He did admit that the Fed, concerned about the irrational exuberance of the Tech Bubble, considered and rejected aggressive action to reign in the speculative excess of the late 1990's. They chose not to "risk recession" and decided to "wait for the eventual exhaustion of the forces of boom." Unfortunately, exhaustion turned into global collapse.

Now, just three years later, the economic crises and its obvious roots in a fanatical aversion to regulation led to Greenspan's striking admission that he and his fellow believers had been wrong.

The dramatic collapse of the banking industry finally exposed several key flaws in the Book of Greenspan. First, the entirely self-evident fact that economics is a behavioral science - that economic conditions are the sum total of human actions, emotions, vice and virtues. Ultimately it was a very human vice - greed - that became the paramount driver of economic growth. Greed, inherently incapable of recognizing excess or limits, inevitably leads to economic distress.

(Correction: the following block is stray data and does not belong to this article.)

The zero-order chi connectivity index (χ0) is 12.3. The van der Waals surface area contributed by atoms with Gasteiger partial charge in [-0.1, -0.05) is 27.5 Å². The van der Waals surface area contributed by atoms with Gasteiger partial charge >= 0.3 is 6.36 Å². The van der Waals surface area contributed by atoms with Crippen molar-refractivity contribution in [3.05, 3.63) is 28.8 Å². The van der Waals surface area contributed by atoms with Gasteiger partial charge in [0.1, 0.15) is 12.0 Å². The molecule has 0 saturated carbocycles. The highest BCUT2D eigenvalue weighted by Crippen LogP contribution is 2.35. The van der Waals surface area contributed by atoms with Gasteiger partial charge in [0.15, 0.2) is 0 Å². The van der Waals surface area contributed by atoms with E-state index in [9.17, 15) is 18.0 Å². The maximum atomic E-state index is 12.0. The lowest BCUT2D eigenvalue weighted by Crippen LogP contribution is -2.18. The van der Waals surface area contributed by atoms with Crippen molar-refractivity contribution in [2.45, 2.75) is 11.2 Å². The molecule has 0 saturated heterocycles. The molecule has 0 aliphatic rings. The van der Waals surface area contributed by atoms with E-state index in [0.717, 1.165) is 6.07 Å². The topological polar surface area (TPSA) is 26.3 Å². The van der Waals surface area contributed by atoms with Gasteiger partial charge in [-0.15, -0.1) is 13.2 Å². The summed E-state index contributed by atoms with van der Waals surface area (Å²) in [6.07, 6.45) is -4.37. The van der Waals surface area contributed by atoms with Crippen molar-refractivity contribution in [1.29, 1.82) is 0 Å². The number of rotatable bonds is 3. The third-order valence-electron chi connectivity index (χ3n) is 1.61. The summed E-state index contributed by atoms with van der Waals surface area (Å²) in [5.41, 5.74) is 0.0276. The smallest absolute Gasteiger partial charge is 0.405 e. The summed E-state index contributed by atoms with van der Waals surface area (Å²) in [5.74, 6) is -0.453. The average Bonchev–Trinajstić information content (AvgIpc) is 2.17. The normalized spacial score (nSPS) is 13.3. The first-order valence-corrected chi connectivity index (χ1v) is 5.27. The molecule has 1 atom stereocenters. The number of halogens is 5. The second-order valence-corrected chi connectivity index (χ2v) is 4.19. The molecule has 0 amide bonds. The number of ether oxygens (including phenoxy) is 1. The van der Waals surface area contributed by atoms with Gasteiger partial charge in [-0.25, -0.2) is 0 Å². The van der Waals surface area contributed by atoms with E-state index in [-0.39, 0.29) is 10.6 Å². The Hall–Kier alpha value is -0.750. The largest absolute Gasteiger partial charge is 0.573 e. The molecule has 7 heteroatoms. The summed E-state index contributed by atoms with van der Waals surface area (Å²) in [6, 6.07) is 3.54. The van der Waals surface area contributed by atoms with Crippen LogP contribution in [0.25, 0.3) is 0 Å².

Second, predictions that market signals would cause the necessary corrections turned out to be stunningly false in the face of financial instruments so complex that no one could accurately determine the value of assets or level of risk.

Greenspan's awakening signals a turning point for American capitalism. It's the beginning of the end of the fundamentalist free market epoch, underlined by calls from Democrats and Republicans alike for greater regulation, far more government oversight and even public ownership of private capital.

The rise of the free market zealots is a study of how a movement, driven by the clarity of purpose and a commitment to the long haul, created a narrative of the American economy that clouded the steady erosion of American living standards and the death march to the environmental precipice wrought by global warming. Their fall is a lesson for progressives who, shellshocked and silenced by right wing ideological dominance, couldn't see the way back to a more progressive future.

Progressives have plenty to do to undue the damage and fully untangle America from the sway of the free-market faithful. Still, distrust of government is high, the institutions of government have been hobbled and the right wing message machine is still intact even if on the run. Fortunately, the progressive intellectual infrastructure, more developed and more capable than even just a few years ago, is ready to drive a new New deal, focused on 21st century economic and environmental challenges and reinvigorated with 21 century ideas.